The NAACP in Washington, DC: From Jim Crow to Home Rule

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The Washington branch of the National Association for the Advancement of Colored People was founded in March 1912. President Woodrow Wilson’s institution of Jim Crow segregation in the federal government in the spring of 1913 galvanized the African American community of D.C., and the NAACP launched a formidable crusade against Wilson’s racist policies. The D.C. branch quickly became the leading organization advocating on behalf of the interests of the city’s Black community. As the major civil rights organization of the nation’s capital, it also developed a dual role as a watchdog body to prevent the passage of legislation in Congress that negatively affected African Americans. Archivist and historian Derek Gray chronicles and analyzes the work of the D.C. NAACP through the civil rights era to the achievement of home rule.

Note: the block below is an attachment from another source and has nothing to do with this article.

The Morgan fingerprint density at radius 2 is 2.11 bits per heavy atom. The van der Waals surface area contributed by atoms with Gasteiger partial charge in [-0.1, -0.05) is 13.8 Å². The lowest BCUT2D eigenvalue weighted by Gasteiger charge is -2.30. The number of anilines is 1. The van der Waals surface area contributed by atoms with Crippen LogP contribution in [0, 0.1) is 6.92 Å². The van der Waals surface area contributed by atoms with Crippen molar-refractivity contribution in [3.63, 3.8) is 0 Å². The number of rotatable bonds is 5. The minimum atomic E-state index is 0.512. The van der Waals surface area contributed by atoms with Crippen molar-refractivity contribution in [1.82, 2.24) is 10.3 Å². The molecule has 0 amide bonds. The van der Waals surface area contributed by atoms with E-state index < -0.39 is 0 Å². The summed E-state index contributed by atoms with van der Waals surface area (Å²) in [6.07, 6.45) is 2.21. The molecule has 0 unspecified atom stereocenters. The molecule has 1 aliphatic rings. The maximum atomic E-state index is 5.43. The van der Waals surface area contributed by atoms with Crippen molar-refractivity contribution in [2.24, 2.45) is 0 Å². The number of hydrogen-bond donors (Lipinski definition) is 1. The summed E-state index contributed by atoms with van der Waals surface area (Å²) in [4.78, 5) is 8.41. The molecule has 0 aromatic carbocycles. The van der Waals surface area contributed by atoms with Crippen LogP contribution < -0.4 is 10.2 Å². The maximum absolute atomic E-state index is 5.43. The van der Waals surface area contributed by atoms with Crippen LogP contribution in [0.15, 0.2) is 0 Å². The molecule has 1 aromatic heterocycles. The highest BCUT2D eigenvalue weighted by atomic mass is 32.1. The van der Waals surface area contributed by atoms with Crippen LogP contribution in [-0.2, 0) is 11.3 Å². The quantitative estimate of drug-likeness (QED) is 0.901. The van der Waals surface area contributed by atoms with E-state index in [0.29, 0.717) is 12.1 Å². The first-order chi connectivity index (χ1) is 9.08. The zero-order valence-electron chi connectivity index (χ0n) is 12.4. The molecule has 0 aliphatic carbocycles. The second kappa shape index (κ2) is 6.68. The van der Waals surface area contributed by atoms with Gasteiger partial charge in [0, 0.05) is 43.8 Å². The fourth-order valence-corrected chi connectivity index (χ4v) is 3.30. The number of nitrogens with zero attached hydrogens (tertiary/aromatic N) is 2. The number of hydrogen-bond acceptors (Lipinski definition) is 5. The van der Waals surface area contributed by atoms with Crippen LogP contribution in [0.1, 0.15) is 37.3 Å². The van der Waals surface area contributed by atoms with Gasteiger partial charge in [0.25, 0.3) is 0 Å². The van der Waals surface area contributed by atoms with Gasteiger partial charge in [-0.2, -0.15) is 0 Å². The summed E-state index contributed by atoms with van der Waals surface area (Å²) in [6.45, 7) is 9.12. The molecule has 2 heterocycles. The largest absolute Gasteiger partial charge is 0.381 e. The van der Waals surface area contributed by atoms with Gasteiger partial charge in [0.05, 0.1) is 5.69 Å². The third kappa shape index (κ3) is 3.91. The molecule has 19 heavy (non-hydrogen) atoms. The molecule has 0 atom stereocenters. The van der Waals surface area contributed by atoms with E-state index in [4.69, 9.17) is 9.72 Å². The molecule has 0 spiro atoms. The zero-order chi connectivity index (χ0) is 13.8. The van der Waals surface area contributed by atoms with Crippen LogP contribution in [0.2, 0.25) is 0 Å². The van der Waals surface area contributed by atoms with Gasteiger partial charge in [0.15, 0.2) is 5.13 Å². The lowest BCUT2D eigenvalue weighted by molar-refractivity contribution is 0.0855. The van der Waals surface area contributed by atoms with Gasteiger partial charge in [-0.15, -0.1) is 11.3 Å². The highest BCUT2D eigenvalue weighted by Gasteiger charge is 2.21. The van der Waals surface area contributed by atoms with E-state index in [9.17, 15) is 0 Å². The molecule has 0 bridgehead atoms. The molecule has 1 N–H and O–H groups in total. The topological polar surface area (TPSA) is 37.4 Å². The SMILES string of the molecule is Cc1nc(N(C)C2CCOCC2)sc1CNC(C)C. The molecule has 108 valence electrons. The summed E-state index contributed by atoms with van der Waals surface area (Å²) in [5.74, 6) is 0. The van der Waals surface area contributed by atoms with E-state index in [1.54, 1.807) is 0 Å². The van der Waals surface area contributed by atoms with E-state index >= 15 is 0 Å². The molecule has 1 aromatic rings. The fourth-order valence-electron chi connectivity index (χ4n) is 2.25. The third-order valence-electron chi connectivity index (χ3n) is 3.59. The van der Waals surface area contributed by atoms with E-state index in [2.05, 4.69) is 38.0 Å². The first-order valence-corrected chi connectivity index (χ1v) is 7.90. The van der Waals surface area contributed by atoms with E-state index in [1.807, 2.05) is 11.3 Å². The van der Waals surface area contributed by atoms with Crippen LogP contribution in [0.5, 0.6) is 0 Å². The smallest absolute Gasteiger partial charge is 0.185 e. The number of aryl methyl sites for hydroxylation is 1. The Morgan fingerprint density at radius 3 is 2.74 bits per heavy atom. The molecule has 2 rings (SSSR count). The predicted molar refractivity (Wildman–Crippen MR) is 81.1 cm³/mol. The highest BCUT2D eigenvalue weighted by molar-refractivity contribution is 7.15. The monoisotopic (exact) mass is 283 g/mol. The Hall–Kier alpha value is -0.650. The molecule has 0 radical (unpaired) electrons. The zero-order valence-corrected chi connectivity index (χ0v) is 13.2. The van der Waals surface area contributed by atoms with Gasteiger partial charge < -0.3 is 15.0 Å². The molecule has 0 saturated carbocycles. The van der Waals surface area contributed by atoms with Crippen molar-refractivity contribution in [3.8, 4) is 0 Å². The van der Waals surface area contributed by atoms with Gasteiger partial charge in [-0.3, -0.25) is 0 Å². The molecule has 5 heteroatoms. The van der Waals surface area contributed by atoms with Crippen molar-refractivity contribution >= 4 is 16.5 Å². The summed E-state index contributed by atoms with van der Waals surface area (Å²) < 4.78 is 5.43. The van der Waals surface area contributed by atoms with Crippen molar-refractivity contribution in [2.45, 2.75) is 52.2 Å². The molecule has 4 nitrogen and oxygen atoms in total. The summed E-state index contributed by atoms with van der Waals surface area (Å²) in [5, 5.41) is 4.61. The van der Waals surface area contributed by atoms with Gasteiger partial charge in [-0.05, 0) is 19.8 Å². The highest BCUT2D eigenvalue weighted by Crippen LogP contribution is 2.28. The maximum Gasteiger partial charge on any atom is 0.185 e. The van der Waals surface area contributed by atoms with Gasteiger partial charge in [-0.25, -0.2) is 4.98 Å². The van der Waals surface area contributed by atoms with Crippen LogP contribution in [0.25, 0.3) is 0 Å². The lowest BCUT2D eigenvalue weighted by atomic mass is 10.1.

ISBN: 9781467140522
Format: Paperback
Publisher: The History Press
State: District of Columbia
Series: American Heritage
Images: 113
Pages: 224
Dimensions: 6 (w) x 9 (h)
Derek Gray is an archivist at the People’s Archive at the D.C. Public Library. He has a passion for the preservation, documentation and presentation of the African American experience in Washington. He has contributed several articles for Washington History, the scholarly journal of the D.C. History Center, and is one of four coauthors of Angels of Deliverance: The Underground Railroad in Queens, Long Island, and Beyond (Queens Historical Society, 1999).
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